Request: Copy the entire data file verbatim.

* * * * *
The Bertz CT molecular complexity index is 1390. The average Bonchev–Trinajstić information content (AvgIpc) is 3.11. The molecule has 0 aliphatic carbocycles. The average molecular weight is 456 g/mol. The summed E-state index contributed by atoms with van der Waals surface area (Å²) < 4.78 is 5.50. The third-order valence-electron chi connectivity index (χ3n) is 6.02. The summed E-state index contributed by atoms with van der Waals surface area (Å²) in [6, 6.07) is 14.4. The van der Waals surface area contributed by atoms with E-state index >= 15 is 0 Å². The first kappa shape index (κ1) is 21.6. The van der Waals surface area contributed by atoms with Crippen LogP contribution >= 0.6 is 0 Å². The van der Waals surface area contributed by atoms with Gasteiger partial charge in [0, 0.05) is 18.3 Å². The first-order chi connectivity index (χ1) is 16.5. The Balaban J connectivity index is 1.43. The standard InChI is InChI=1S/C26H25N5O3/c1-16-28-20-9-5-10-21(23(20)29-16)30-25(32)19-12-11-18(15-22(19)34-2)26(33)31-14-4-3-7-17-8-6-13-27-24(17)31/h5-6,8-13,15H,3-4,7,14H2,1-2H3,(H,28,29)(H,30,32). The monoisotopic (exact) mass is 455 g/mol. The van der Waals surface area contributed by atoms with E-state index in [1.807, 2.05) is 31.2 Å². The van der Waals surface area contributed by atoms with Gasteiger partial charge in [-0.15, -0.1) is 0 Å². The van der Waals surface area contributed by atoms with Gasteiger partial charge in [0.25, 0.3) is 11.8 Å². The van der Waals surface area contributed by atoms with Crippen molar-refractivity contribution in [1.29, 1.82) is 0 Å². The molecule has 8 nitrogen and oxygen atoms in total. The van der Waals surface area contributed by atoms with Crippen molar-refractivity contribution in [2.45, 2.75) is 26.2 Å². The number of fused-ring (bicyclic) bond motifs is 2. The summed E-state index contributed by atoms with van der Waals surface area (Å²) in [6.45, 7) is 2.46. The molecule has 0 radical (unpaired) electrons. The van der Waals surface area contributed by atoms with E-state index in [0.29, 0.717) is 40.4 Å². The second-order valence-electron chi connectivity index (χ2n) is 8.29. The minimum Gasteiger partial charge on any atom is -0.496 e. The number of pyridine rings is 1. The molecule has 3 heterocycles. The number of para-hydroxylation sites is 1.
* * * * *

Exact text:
The Bertz CT molecular complexity index is 1390. The average Bonchev–Trinajstić information content (AvgIpc) is 3.11. The molecule has 0 aliphatic carbocycles. The average molecular weight is 456 g/mol. The summed E-state index contributed by atoms with van der Waals surface area (Å²) < 4.78 is 5.50. The third-order valence-electron chi connectivity index (χ3n) is 6.02. The summed E-state index contributed by atoms with van der Waals surface area (Å²) in [6, 6.07) is 14.4. The van der Waals surface area contributed by atoms with E-state index >= 15 is 0 Å². The first kappa shape index (κ1) is 21.6. The van der Waals surface area contributed by atoms with Crippen LogP contribution >= 0.6 is 0 Å². The van der Waals surface area contributed by atoms with Gasteiger partial charge in [0, 0.05) is 18.3 Å². The first-order chi connectivity index (χ1) is 16.5. The Balaban J connectivity index is 1.43. The standard InChI is InChI=1S/C26H25N5O3/c1-16-28-20-9-5-10-21(23(20)29-16)30-25(32)19-12-11-18(15-22(19)34-2)26(33)31-14-4-3-7-17-8-6-13-27-24(17)31/h5-6,8-13,15H,3-4,7,14H2,1-2H3,(H,28,29)(H,30,32). The monoisotopic (exact) mass is 455 g/mol. The van der Waals surface area contributed by atoms with E-state index in [1.807, 2.05) is 31.2 Å². The van der Waals surface area contributed by atoms with Gasteiger partial charge in [-0.15, -0.1) is 0 Å². The van der Waals surface area contributed by atoms with Gasteiger partial charge in [0.25, 0.3) is 11.8 Å². The van der Waals surface area contributed by atoms with Crippen molar-refractivity contribution in [1.29, 1.82) is 0 Å². The molecule has 8 nitrogen and oxygen atoms in total. The van der Waals surface area contributed by atoms with Crippen molar-refractivity contribution in [2.45, 2.75) is 26.2 Å². The number of fused-ring (bicyclic) bond motifs is 2. The summed E-state index contributed by atoms with van der Waals surface area (Å²) in [6.45, 7) is 2.46. The molecule has 0 radical (unpaired) electrons. The van der Waals surface area contributed by atoms with E-state index in [0.29, 0.717) is 40.4 Å². The second-order valence-electron chi connectivity index (χ2n) is 8.29. The minimum Gasteiger partial charge on any atom is -0.496 e. The number of pyridine rings is 1. The molecule has 3 heterocycles. The number of para-hydroxylation sites is 1.